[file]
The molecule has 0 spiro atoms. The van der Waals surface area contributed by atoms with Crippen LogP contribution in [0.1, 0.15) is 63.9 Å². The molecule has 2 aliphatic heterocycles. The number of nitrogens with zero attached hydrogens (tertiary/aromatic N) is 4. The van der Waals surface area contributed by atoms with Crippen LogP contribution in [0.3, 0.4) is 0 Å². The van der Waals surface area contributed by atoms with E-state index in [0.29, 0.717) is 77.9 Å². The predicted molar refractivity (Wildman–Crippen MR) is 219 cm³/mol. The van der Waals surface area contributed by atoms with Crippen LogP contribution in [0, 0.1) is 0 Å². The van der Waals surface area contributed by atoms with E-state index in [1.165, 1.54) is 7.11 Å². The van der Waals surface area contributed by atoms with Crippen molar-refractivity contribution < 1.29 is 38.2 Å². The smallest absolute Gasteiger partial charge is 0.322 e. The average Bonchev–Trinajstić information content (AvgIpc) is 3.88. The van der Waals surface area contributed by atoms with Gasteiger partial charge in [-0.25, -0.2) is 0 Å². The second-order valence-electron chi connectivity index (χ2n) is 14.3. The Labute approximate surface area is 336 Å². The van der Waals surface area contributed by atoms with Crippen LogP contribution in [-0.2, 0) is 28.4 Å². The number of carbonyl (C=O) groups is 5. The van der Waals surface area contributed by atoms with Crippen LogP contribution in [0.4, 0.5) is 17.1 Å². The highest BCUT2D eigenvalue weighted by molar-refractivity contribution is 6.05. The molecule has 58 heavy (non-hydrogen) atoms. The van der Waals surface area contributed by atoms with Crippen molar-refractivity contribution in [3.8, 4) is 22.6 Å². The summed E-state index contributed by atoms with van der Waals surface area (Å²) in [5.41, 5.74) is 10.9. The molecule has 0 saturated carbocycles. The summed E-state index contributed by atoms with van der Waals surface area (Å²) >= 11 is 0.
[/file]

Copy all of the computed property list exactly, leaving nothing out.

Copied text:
The molecule has 0 spiro atoms. The van der Waals surface area contributed by atoms with Crippen LogP contribution in [0.1, 0.15) is 63.9 Å². The molecule has 2 aliphatic heterocycles. The number of nitrogens with zero attached hydrogens (tertiary/aromatic N) is 4. The van der Waals surface area contributed by atoms with Crippen LogP contribution in [0.3, 0.4) is 0 Å². The van der Waals surface area contributed by atoms with E-state index in [0.29, 0.717) is 77.9 Å². The predicted molar refractivity (Wildman–Crippen MR) is 219 cm³/mol. The van der Waals surface area contributed by atoms with Crippen LogP contribution in [0, 0.1) is 0 Å². The van der Waals surface area contributed by atoms with E-state index in [1.165, 1.54) is 7.11 Å². The van der Waals surface area contributed by atoms with Crippen molar-refractivity contribution < 1.29 is 38.2 Å². The smallest absolute Gasteiger partial charge is 0.322 e. The average Bonchev–Trinajstić information content (AvgIpc) is 3.88. The van der Waals surface area contributed by atoms with Gasteiger partial charge in [-0.25, -0.2) is 0 Å². The second-order valence-electron chi connectivity index (χ2n) is 14.3. The Labute approximate surface area is 336 Å². The van der Waals surface area contributed by atoms with Crippen LogP contribution in [-0.2, 0) is 28.4 Å². The number of carbonyl (C=O) groups is 5. The van der Waals surface area contributed by atoms with Crippen LogP contribution in [0.4, 0.5) is 17.1 Å². The highest BCUT2D eigenvalue weighted by molar-refractivity contribution is 6.05. The molecule has 58 heavy (non-hydrogen) atoms. The van der Waals surface area contributed by atoms with Crippen molar-refractivity contribution in [3.8, 4) is 22.6 Å². The summed E-state index contributed by atoms with van der Waals surface area (Å²) in [5.41, 5.74) is 10.9. The molecule has 0 saturated carbocycles. The summed E-state index contributed by atoms with van der Waals surface area (Å²) >= 11 is 0.